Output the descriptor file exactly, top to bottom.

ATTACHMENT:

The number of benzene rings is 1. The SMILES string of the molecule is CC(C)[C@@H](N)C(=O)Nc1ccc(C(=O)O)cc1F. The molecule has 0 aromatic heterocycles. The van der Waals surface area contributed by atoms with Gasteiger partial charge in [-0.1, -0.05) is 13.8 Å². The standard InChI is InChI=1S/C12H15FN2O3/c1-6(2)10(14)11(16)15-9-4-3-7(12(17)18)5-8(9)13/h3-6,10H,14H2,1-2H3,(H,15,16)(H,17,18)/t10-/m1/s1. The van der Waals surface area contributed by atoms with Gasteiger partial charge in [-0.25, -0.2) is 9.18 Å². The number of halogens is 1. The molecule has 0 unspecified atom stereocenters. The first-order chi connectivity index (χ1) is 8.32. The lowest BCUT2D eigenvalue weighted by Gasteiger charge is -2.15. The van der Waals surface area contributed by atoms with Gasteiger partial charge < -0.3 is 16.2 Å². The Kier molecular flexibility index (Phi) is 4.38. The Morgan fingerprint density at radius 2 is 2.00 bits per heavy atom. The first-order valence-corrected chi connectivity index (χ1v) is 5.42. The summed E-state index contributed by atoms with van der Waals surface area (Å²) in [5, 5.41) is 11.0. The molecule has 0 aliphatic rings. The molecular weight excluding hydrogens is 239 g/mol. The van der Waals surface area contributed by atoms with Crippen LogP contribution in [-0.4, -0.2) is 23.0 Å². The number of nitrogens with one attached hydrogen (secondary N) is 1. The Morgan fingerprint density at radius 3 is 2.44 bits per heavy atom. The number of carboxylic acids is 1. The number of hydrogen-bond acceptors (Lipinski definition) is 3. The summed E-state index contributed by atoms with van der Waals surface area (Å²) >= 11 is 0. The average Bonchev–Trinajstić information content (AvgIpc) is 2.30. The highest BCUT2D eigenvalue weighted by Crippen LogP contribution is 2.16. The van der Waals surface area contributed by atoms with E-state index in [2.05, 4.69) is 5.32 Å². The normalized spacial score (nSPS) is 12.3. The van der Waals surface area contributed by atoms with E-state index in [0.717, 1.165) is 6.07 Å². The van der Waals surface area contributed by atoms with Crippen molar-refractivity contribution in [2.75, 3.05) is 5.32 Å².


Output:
The number of benzene rings is 1. The SMILES string of the molecule is CC(C)[C@@H](N)C(=O)Nc1ccc(C(=O)O)cc1F. The molecule has 0 aromatic heterocycles. The van der Waals surface area contributed by atoms with Gasteiger partial charge in [-0.1, -0.05) is 13.8 Å². The standard InChI is InChI=1S/C12H15FN2O3/c1-6(2)10(14)11(16)15-9-4-3-7(12(17)18)5-8(9)13/h3-6,10H,14H2,1-2H3,(H,15,16)(H,17,18)/t10-/m1/s1. The van der Waals surface area contributed by atoms with Gasteiger partial charge in [-0.25, -0.2) is 9.18 Å². The number of halogens is 1. The molecule has 0 unspecified atom stereocenters. The first-order chi connectivity index (χ1) is 8.32. The lowest BCUT2D eigenvalue weighted by Gasteiger charge is -2.15. The van der Waals surface area contributed by atoms with Gasteiger partial charge < -0.3 is 16.2 Å². The Kier molecular flexibility index (Phi) is 4.38. The Morgan fingerprint density at radius 2 is 2.00 bits per heavy atom. The first-order valence-corrected chi connectivity index (χ1v) is 5.42. The summed E-state index contributed by atoms with van der Waals surface area (Å²) in [5, 5.41) is 11.0. The molecule has 0 aliphatic rings. The molecular weight excluding hydrogens is 239 g/mol. The van der Waals surface area contributed by atoms with Crippen LogP contribution in [-0.4, -0.2) is 23.0 Å². The number of nitrogens with one attached hydrogen (secondary N) is 1. The Morgan fingerprint density at radius 3 is 2.44 bits per heavy atom. The number of carboxylic acids is 1. The number of hydrogen-bond acceptors (Lipinski definition) is 3. The summed E-state index contributed by atoms with van der Waals surface area (Å²) >= 11 is 0. The average Bonchev–Trinajstić information content (AvgIpc) is 2.30. The highest BCUT2D eigenvalue weighted by Crippen LogP contribution is 2.16. The van der Waals surface area contributed by atoms with E-state index in [2.05, 4.69) is 5.32 Å². The normalized spacial score (nSPS) is 12.3. The van der Waals surface area contributed by atoms with E-state index in [0.717, 1.165) is 6.07 Å². The van der Waals surface area contributed by atoms with Crippen molar-refractivity contribution in [2.75, 3.05) is 5.32 Å².